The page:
Using resilience to predict the effects of disturbance

Stuart Nattrass, David Lusseau

Research output: Contribution to journalArticlepeer-review

13 Citations (Scopus)
8 Downloads (Pure)


Animal behaviour emerges from a complex interaction between an individual’s needs, life history strategies and the varying local environment. This environment is increasingly disturbed as human activity encroaches on previously unexposed regions. This disturbance can have different effects on individual animals or populations depending on their behavioural strategies. Here, we examine a means of predicting the resilience of individuals or populations to unanticipated disturbances, and we find that resilience that can be estimated from routinely collected behavioural observations is a good predictor of how rapidly an individual’s expected behaviour is returned to following a perturbation, and correlates strongly with how much population abundance changes following a disturbance.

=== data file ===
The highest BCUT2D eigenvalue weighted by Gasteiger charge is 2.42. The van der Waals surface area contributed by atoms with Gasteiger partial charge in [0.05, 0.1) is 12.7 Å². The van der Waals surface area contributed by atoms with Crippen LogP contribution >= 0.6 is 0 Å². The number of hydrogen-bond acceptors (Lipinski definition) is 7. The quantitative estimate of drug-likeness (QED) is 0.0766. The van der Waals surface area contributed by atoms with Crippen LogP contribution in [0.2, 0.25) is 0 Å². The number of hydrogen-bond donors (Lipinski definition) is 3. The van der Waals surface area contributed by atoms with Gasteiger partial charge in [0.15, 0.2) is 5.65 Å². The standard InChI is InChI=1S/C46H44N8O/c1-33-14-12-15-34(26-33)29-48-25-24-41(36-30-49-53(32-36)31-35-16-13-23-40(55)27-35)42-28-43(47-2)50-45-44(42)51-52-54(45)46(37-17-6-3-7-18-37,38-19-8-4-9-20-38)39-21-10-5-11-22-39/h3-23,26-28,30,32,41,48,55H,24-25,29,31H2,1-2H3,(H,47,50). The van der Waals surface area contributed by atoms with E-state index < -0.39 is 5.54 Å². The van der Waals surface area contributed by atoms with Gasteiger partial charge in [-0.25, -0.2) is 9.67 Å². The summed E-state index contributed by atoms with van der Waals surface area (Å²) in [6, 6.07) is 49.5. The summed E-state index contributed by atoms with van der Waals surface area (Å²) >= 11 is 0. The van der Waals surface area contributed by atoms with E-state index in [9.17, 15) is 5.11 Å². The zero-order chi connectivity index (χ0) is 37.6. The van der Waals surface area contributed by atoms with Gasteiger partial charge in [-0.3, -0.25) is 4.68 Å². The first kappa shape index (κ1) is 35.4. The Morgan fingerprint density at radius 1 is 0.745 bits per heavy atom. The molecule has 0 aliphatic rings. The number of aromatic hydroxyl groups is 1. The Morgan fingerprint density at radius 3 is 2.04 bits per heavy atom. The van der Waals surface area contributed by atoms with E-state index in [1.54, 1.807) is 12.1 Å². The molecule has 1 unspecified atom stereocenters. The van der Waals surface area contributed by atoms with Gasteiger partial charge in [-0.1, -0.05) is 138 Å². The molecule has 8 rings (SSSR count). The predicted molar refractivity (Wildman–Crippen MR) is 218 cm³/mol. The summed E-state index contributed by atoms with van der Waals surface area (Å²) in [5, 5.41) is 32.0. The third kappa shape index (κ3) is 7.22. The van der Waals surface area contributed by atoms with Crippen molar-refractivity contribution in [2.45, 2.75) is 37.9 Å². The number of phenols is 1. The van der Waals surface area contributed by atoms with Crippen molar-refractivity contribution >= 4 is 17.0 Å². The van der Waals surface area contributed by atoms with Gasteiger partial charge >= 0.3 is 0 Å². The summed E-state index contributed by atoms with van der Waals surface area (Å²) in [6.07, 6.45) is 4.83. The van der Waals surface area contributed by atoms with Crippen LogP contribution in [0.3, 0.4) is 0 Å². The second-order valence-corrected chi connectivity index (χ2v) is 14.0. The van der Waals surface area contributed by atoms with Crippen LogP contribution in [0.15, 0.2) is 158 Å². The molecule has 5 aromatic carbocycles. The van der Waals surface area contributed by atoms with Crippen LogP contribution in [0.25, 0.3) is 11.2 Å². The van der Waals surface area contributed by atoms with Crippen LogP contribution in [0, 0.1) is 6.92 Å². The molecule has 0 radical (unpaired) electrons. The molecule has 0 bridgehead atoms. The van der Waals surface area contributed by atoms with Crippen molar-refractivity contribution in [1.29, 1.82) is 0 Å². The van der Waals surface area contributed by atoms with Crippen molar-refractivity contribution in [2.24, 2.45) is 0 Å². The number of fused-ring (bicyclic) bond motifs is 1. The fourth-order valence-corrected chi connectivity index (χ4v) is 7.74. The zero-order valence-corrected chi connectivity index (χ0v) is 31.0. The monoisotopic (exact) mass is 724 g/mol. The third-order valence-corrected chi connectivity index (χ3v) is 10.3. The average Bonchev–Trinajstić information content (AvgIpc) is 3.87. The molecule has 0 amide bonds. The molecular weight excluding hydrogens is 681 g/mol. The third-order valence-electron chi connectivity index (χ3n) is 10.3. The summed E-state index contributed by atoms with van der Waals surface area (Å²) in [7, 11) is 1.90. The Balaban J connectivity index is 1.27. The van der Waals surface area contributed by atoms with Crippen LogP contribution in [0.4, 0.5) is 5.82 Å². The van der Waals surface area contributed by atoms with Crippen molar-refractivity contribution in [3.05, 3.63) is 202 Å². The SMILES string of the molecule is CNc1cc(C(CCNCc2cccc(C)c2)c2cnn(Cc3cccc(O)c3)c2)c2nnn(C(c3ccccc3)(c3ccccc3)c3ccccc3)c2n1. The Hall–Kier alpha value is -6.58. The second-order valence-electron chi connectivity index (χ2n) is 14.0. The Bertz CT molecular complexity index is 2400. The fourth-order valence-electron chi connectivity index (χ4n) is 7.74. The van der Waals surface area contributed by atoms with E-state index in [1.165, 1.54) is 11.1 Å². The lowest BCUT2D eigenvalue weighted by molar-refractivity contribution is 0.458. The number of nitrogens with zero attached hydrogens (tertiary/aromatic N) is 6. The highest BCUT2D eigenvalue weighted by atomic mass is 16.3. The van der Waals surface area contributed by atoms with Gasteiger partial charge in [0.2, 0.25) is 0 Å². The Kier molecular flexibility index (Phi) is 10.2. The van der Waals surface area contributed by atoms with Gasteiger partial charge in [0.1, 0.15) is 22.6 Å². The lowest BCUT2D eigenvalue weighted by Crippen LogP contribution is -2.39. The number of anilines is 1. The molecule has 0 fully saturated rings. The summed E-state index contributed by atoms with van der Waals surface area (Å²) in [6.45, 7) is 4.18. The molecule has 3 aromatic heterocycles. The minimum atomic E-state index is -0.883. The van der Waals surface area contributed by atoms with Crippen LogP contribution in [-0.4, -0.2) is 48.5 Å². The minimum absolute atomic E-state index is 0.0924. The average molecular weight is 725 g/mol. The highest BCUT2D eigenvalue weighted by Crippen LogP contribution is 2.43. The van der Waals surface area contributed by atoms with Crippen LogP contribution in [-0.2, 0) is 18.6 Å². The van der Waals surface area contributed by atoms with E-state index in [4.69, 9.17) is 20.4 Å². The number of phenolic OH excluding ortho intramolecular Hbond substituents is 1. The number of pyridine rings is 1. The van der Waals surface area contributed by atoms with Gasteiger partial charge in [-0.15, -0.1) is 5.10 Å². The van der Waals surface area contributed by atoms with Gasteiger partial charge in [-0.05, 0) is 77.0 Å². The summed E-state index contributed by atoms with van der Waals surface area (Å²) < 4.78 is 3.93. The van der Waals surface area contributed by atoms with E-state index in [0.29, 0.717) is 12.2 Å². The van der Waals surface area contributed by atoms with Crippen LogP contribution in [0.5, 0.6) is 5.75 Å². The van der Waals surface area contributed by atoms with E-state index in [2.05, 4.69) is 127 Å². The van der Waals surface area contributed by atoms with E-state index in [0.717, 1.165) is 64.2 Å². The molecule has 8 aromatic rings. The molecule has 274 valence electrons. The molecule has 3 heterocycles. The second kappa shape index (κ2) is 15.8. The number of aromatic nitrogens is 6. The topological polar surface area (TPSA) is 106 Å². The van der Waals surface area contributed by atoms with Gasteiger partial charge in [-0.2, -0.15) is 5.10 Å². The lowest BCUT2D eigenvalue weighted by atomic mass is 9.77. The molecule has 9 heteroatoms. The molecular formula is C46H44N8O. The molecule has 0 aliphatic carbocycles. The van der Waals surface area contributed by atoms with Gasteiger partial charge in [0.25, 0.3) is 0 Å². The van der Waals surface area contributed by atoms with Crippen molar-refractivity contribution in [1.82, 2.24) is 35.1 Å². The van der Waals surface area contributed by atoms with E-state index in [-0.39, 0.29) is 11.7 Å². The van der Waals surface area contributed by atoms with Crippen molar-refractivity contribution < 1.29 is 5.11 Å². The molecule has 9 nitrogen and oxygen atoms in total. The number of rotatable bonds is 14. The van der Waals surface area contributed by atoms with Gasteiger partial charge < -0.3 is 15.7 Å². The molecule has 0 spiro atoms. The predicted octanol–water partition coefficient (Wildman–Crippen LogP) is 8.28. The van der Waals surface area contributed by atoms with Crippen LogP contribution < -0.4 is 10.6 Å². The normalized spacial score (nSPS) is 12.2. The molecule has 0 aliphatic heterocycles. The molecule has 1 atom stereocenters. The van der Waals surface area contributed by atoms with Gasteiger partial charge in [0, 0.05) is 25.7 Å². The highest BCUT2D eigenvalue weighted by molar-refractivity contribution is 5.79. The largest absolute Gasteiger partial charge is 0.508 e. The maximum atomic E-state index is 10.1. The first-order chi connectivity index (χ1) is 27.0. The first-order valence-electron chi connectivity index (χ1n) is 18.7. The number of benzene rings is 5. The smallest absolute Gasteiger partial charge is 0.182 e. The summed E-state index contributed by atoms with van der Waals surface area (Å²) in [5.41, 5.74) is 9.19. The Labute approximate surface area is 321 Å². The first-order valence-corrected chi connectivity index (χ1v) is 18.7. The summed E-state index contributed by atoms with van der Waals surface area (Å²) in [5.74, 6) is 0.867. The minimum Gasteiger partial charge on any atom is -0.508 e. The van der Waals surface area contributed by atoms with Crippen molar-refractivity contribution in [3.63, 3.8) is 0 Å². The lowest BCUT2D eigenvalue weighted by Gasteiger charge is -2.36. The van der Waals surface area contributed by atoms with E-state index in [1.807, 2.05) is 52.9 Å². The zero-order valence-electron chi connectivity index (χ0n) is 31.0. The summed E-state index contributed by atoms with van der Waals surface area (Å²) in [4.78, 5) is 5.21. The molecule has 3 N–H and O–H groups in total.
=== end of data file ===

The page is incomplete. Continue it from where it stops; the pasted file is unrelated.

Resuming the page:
Original languageEnglish
Article number25539
Pages (from-to)1-9
Number of pages9
JournalScientific Reports
Publication statusPublished - 5 May 2016

Bibliographical note

This work was funded by the Office of Naval Research (N00014-13-1-0696). We thank C Asher for her comments on an earlier version of this manuscript.


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